At first sight, the choice of different skiing holidays can seem overwhelming especially if it’s your first time. The right decision depends on the type of resort and the size of your budget as well as a host of other variables, such as snow and travel conditions.
We reckon you’ll find everything you need here – to help you make that decision.
Choose a resort that is recommended for beginners. Can you pre book ski school and do the teachers speak English? Are the nursery slopes in the sun? Are they close to the resort? Don’t go to a resort with scores of advanced runs, as you’ll be paying for facilities you can’t use.
Unfortunately skiing is not a cheap sport. Accommodation, travel, ski pass, insurance, food and rental of equipment all add up, even without apres-ski drinks thrown in. In general, the larger and more extensive the resort, the more expensive it will be. To keep your costs down:
- Avoid peak season.
- Book a late deal.
- Stay a little further from the slopes or outside the village centre.
- Rent or borrow gear.
- If possible – use free beginners lifts to start with.
- Don’t eat lunch at the mountain restaurants.
A popular choice for British skiers is the chalet holiday. For a reasonable price, this offers flight, transfer from airport to resort, accommodation and food. Accommodation may be rudimentary and, unless you can fill the whole chalet with friends, you may have to share with strangers, but it’s a fairly hassle-free, cheap and cheerful way of organizing your skiing holiday.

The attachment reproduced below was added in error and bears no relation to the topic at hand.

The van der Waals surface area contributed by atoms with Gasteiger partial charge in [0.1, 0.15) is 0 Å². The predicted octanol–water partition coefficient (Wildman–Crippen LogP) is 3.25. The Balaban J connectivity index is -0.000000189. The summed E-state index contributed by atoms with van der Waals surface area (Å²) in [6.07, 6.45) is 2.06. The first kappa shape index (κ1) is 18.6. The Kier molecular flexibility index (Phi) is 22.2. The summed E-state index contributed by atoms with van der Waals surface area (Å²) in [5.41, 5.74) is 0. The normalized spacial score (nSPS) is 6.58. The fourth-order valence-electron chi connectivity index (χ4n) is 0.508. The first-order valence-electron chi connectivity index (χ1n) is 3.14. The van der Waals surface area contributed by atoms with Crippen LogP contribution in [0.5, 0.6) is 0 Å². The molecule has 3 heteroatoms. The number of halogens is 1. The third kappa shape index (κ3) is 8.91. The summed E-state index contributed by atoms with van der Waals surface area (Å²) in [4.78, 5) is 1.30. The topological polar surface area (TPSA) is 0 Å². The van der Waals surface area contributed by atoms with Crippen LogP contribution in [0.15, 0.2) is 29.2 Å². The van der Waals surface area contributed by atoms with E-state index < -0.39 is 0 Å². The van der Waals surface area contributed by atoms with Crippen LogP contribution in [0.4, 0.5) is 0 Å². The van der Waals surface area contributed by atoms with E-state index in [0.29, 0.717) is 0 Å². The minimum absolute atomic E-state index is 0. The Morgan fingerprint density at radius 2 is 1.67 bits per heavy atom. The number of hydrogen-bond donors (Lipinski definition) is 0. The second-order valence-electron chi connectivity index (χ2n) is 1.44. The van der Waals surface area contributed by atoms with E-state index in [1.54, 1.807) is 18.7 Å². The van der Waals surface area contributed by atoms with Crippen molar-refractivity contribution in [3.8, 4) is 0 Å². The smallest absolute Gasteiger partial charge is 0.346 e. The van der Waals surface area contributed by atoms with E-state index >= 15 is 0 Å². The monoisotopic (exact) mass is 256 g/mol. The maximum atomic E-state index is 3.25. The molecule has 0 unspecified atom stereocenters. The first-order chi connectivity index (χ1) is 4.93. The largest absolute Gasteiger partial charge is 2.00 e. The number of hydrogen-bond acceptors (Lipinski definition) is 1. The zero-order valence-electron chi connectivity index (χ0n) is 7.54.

Probably the cheapest option is to rent an apartment. In Europe, the purpose-built French resorts are best geared up for this, though the accommodation can be absurdly cramped. North American apartments tend to be much more comfortable. Rental periods generally run from Saturday to Saturday and you arrange your own transport.
Whichever option you choose, make sure your hotel, chalet or apartment is well located or is well served by public transport for access to the slopes or resort village.
When to go?
- Pre-Christmas – there may not be much snow, except at the highest resorts or those equipped with snow cannons. Prices are low, but all facilities may not yet be open.
- Christmas and New Year – peak season and expensive.
- January – low season, with quiet resorts and empty runs – usually the coldest month.
- February – usually plenty of sun and good snow conditions reflected in crowds and peak prices.
- March – longer days, sun and good snow.
- Easter – generally good skiing but with higher prices and crowds.
- April – late spring can see some wonderful skiing, but choose a very high resort. This is the end of the season, and resort staff may be bored and unhelpful.